Going on vacation is not just a lofty ideal, research shows that breaks are crucial to keeping your stress in check, your health at optimal levels, and renewing your enthusiasm and productivity. But if you run or head a small business, you might find going on vacation feels daunting. How do you set everything up so you can slip away for a week here and there, or even longer?
EMPOWER THE PEOPLE
Going away on vacation is the perfect opportunity to encourage employees or co-owners to step up and run things while you’re gone, says Jessica Glazer, Strategic Recruitment Director/President of MindHR, a staffing and recruiting agency.
“Ensure that you have A-players, people you can rely on and trust to do the work you need done.”
In lieu of that, sometimes you might want to find trusted colleagues who do similar work to yours and will pick up your slack without taking over your clients.
“Understand that if you’re gone for a week or two, your company will not crumble,” Glazer says.
However, you might want to be thoughtful about what tasks you delegate, says Tim Trampedach, CEO of Torqued, an importer and distributor of motorsports parts.
“Administrative jobs or technical skills like graphic design or media are good jobs to delegate. But you can’t delegate big decision making or creativity if it’s your role,” he says. This leads to the next consideration: when to schedule your vacations.
BE THOUGHTFUL IN YOUR SCHEDULING
While there might be an ideal time to hit the beach, the snow or the mountains, it might not always coincide with the ideal time for your business.
Matt Schmidt, CEO of Diabetes 365, says, “Schedule a vacation during a slow period of the year. Less work for your employees and fewer tasks to complete will allow you, the business owner, to relax a bit more.”
This may also eliminate the need for being “on” in replying to emails and texts when you’re supposed to be relaxing.
Better yet, schedule your vacations well in advance. Ben Blackmon, Chief Results Getter for One Focus Marketing will schedule his vacations as much as a year in advance.
“I share my calendar with my clients as they come on board and email them a week ahead of time to remind them I’ll be off and unreachable.”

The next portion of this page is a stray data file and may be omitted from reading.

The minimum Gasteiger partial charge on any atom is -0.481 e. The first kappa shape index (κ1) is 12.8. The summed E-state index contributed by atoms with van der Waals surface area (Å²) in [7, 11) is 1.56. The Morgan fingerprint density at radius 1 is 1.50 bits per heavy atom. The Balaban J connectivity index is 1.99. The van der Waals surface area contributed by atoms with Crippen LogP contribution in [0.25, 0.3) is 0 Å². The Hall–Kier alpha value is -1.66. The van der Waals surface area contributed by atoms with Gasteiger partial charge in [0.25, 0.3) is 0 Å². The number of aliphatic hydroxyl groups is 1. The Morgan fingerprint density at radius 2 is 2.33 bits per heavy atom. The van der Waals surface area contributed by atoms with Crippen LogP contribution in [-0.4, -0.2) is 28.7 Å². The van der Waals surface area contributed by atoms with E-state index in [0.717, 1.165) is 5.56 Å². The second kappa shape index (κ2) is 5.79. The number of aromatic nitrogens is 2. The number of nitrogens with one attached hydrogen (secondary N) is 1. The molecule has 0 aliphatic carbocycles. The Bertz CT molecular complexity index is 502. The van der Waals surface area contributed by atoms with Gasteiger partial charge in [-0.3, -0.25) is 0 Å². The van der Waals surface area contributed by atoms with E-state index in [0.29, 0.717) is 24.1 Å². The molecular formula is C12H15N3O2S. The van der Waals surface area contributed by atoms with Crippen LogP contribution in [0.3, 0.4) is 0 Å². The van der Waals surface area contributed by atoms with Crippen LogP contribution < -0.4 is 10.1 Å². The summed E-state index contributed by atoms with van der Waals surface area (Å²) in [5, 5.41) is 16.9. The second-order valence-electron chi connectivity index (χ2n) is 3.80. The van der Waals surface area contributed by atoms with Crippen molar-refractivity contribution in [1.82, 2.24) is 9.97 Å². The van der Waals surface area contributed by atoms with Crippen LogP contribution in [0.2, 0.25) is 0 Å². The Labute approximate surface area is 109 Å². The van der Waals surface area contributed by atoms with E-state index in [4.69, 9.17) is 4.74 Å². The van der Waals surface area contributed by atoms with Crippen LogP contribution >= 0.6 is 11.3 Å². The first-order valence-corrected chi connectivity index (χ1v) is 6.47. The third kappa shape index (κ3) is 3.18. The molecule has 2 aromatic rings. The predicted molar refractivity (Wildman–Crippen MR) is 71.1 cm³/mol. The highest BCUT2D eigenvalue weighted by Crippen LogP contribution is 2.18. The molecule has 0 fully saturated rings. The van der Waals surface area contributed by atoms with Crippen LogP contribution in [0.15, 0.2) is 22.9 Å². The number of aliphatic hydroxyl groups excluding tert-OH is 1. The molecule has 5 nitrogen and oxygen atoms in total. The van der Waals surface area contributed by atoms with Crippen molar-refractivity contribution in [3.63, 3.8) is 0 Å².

Paige Arnoff-Fenn, Founder and CEO of the marketing agency Mavens & Moguls has found that planning in advance method to be quite successful on a number of counts. Not only does it ensure you schedule that necessary down-time, but it allows colleagues, clients and employees time to prepare for your absence.
“No one was surprised when I left because I gave everyone ample opportunity to discuss back-up plans and raise questions,” Arnoff-Fenn said.
Moreover, it had the added benefit of driving some of her clients who were waiting to commit to making the decision to work with her before she left.
“Not a bad way to accelerate the sales cycle by creating a sense of urgency every now and then,” she says.
AUTOMATE AND MONITOR
Where possible, Trampedach recommends automating any process that you can. “Many of our core business processes that we execute on a day to day basis, such as order processing or taking on new inventory are automated, or at least well documented,” he explains.
This allows employees to act more in an oversight capacity, he says, rather than having to make decisions and judgment calls.
Additionally, depending on the nature of your business, dashboards and monitoring can make it possible to keep a distant eye on your business without having to be fully involved.
LEAVE TECH BEHIND
If you’ve truly set up your business to run without you, you have earned the ability to leave your technology behind. That might be the only true way that you will feel refreshed.
“Let it go and enjoy your time away,” Paige urges. “It will all be there when you get back."